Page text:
SBA extends comment time on small-biz standards
- By Gail Repsher Emery
- May 17, 2004
Companies that want to comment on proposed changes to the way the government defines small businesses are getting an additional 45 days to weigh in.
The Small Business Administration has received 1,300 comments since its proposal was published March 19 in the Federal Register, according to Gary Jackson, assistant administrator for size standards. SBA said in today's Federal Register that the deadline to comment has been extended to July 2. The original deadline was May 18.
"Many small businesses have indicated they need more time to assess the rule and how it may impact them," Jackson said.
SBA proposed cutting the number of small-business size standards from 37 to 10. It also recommended basing all size standards on the number of employees. Currently, some size standards are based on annual revenue, and others are based on employee count. The changes will simplify the size standards and their application to federal programs, according to SBA.
Under the proposal, size standards will range between 50 employees and 1,500 employees, depending on the industry or SBA program. Companies that meet the small-business size standard in their industries can qualify for SBA loan programs, contracts set aside for small businesses and other federal business-development programs.
Comments received so far have identified several concerns that SBA officials need to study, Jackson said. Those concerns include a fear that the new size standards will be too low.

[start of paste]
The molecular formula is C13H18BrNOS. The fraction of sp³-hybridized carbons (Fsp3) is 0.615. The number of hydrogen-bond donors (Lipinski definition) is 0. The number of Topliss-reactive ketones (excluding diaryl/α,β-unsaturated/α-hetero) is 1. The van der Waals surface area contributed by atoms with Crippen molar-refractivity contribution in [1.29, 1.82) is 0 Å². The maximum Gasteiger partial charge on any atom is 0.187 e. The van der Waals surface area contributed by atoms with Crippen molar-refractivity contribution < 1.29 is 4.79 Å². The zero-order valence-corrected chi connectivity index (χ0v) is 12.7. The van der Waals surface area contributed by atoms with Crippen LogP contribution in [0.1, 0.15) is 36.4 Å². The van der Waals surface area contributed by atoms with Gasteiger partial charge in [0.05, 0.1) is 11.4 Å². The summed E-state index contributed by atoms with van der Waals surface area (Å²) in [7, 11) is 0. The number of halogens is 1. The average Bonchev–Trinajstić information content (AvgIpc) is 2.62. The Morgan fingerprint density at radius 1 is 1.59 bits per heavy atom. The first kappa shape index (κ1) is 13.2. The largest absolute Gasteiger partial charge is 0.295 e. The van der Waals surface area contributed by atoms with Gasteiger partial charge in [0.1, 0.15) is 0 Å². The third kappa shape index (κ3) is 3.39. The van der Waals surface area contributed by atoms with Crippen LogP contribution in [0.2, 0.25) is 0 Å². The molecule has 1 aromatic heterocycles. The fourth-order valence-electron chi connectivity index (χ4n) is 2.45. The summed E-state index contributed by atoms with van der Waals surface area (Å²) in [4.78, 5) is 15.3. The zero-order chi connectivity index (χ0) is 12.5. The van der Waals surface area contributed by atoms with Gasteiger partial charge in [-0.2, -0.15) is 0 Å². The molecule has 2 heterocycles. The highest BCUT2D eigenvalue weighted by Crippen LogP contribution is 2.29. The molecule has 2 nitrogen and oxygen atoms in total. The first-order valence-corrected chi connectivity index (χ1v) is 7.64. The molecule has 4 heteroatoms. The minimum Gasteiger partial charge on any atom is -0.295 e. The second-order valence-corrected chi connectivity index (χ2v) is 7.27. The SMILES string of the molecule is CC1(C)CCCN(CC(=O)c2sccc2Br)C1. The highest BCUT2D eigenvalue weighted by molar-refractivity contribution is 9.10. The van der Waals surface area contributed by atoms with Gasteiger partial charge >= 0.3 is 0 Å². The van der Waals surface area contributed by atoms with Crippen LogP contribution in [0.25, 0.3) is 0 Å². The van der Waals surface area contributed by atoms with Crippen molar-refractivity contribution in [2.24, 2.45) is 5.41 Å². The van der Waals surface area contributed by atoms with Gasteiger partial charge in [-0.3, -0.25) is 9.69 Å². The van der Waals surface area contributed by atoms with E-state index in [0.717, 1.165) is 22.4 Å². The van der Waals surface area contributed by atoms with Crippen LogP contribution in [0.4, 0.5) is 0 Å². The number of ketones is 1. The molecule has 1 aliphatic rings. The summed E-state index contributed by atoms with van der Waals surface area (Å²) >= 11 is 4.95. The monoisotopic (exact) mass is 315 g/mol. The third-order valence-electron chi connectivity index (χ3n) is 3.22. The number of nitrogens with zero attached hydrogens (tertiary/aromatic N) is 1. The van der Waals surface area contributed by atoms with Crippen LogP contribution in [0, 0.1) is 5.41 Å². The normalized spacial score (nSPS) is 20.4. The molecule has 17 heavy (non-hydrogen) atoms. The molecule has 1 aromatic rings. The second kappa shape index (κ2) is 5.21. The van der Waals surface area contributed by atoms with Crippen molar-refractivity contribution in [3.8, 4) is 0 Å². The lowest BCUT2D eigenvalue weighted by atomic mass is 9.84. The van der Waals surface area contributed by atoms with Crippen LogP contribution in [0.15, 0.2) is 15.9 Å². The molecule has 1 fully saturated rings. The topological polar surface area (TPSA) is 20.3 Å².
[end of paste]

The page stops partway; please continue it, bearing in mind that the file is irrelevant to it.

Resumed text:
Many IT contractors said in their comments and in interviews with Washington Technology that the new standards will push them out of the small-business category before they are ready to compete fully with much larger companies.
Also, companies that use many part-time employees are concerned that the rule will push them out of small-business status faster than other companies, Jackson said. The proposed rule treats full- and part-time employees equally, he said.
"The IT area is where we are getting a significant amount of comments. That whole area is going to be carefully reviewed," Jackson said.
Finalization of the rule before the end of 2004 is unlikely, Jackson said.
"We are going to take the time we need to make sure we understand the issues and decide how to effectively address those issues," he said.
Comments should be sent to email@example.com
or at www.regulations.gov. Comments should be labeled with the code 3245-AF11.